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When the bird has flown!

07 Oct 2023 5 minute read
Gwenno Dafydd

Gwenno Dafydd

Doing my weekly shop in a well-known supermarket I was struck by the amount of parents dragging their bored (adult) babes around the kitchen aisles buying stuff for Uni!

Here were people who, all of a sudden, had to come to terms with ’empty nest syndrome’.

Nowadays many people choose to opt out of an Uni experience, preferring to spend the money on bricks and mortar, a fast car or holidays in the Maldives.

However, for countless families and individuals this is the time of the year when there is a mass exodus from homes and communities when birds of a feather (or department) flock together and parents look at their children with a tear in their eye and say ‘It only feels like yesterday when it was their first day at nursery.’

Image by Geralt via Pixabay

Relief, grief and joy

So where to start once you drop them off with their can and bottle openers and a cookery book entitled ‘Microwaved meals for students’?

There are actually three recognised parts of ‘Empty Nest Syndrome’ – relief, grief and joy. Relief comes with the joy of knowing that they have not ended up in prison or on the street, that somehow (miraculously considering the lack of work they appeared to do!) to get the grades, and/or have gone through clearing and got the subject of their choice in the Uni of their choice.

The grief is the sticky part especially if the chicklet is the last one to leave the nest, when you start to come to terms with the deathly quiet that they have left behind them, although saying that, all children are different and all their needs and requirements vary greatly.

You even start to miss their mess, their “Mum’s Taxi” rides later at night after they’ve been out drinking,  their nicking your best bath bubbles and the disappearance of what had been a full box of Thornton’s chocolates!

As a Mama Bear myself, I personally think it is worse for the Mother as in most cases, you have invested the most energy into keeping them alive and on the straight and narrow. A friend of mine admitted to me that she would go to her last golden chick’s room and smell their duvets and towels – just to be reminded of their presence.

Stay away

There are however two sides to this process (maybe four if they have a close relationship with their grandparents.) This may very well be the first time that your loved one has to stand on their own two feet and they may also be feeling similar sensations to you, the parents.

It’s really important that you encourage them to stay away for as long as they possible can so that they can start to strengthen their wings.

If you have made sure that their roots are strong enough and they know where they are from, where they belong, it won’t be long before they are back with their washing for the weekend and a nice Sunday roast as a change from Pot Noodle and a bottle of Bud.

Talking about ‘Bud’ and other forms of alcohol – your chicklet will probably drink more in Freshers week than in any other week of their life (apart from Glasto maybe).

Be prepared to give your daughters, but especially your sons, ‘the talk’ about consensual sex – ‘No actually means NO’ (even when you are a legless-lady) There are far too many sexual attacks during Freshers week so one has to mention it.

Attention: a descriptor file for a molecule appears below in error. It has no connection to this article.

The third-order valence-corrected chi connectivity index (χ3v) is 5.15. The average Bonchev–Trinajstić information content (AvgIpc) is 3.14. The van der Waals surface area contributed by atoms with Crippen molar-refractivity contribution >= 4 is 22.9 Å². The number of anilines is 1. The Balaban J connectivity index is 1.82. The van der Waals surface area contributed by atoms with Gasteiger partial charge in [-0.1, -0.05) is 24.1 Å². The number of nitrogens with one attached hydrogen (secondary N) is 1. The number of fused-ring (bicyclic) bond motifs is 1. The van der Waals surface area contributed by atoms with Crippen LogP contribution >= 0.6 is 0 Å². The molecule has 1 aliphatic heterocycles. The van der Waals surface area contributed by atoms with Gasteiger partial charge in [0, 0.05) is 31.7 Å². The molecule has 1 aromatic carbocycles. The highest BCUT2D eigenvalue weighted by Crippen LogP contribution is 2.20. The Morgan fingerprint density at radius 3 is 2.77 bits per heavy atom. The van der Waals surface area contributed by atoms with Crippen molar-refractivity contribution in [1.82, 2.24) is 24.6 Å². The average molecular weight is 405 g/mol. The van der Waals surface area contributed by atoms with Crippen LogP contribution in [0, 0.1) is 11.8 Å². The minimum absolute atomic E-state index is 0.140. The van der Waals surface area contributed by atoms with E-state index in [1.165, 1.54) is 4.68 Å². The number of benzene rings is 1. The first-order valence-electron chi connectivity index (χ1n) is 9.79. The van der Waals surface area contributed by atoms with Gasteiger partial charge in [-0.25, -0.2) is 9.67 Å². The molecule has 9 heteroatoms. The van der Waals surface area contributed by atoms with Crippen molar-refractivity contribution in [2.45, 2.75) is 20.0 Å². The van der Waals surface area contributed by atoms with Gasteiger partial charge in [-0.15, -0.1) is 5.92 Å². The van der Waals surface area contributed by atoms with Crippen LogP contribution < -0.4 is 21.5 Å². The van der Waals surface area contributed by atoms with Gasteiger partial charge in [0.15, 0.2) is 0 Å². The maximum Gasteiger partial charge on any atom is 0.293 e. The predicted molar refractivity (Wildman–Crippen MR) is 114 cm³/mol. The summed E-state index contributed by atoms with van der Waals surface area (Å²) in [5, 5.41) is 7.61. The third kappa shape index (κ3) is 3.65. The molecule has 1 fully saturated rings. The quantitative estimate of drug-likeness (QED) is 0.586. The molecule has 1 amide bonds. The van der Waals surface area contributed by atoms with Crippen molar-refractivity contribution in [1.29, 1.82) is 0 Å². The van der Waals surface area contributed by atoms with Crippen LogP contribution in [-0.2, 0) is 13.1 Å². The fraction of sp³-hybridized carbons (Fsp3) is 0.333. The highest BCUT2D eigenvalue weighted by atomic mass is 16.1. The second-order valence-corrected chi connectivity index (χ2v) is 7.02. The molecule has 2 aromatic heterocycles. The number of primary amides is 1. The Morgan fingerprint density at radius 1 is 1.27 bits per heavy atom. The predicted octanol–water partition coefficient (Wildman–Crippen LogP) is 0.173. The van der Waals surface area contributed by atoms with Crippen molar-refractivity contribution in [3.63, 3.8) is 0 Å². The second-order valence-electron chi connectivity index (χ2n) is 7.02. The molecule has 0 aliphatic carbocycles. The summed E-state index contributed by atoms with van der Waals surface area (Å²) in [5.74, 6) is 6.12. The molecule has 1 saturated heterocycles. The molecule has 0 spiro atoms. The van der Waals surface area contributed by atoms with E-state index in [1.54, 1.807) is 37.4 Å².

Also another good piece of advice is for them to copy their passport, laminate it and take with them on pub outings – I have past experience of several passports being lost by my own offspring, also of no communication for days on end and them being lost in action on several occasions.

Let them be – they will make a mess or a success of their time away, your job is done. Perhaps you can set up a boundary of a weekly phone call just so that you know they are alive.


And now comes the ‘joy’ part.  You will find you have a great deal of free time on your hands. You will be ‘time rich’ but probably ‘money poor’ – three years of university life doesn’t come cheap!

And all of a sudden you will probably encounter two new people – two older and care-worn versions of you and your partner. This can be a very dangerous time for relationships as you may have grown apart so this is a make or break time in essence.

A lot of your energy and conversations as a couple for the last eighteen to thirty years (depending on how many children you have had) will have been focussed around the children and their needs.

This is a time to re-connect, explore new hobbies together, take short trips away and re-kindle the fun and the fire you felt when you were the age your chicklet is.

And if all else fails – you can always redecorate their bedroom ready for the time when the ‘boomerang babe’ comes back to roost until they can afford to save up enough of a nest egg for their own nest!

Gwenno Dafydd is a Leadership, Life and Master Public Speaking Coach and has worked with all sections of society and industry. She recently qualified as a Wellbeing Facilitator in film and television.

Useful links:


BetterUp: Empty nest syndrome

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Roderich Heier
Roderich Heier
7 months ago

A number of parents please, not an amount of parents. If something can be counted use number, if it’s all piled up in a heap then use amount. Sorry to be so pedantic but this usage is one of my pet hates and, unfortunately, is growing.

John Perrott Jenkins
John Perrott Jenkins
7 months ago
Reply to  Roderich Heier

Not pedantic at all. I was about to make the same point. These distinctions matter. Perhaps the writer is making a sly dig at the size of the people pushing the trolleys rather than the number of them that are. The writer of the article is a Speaking Coach!

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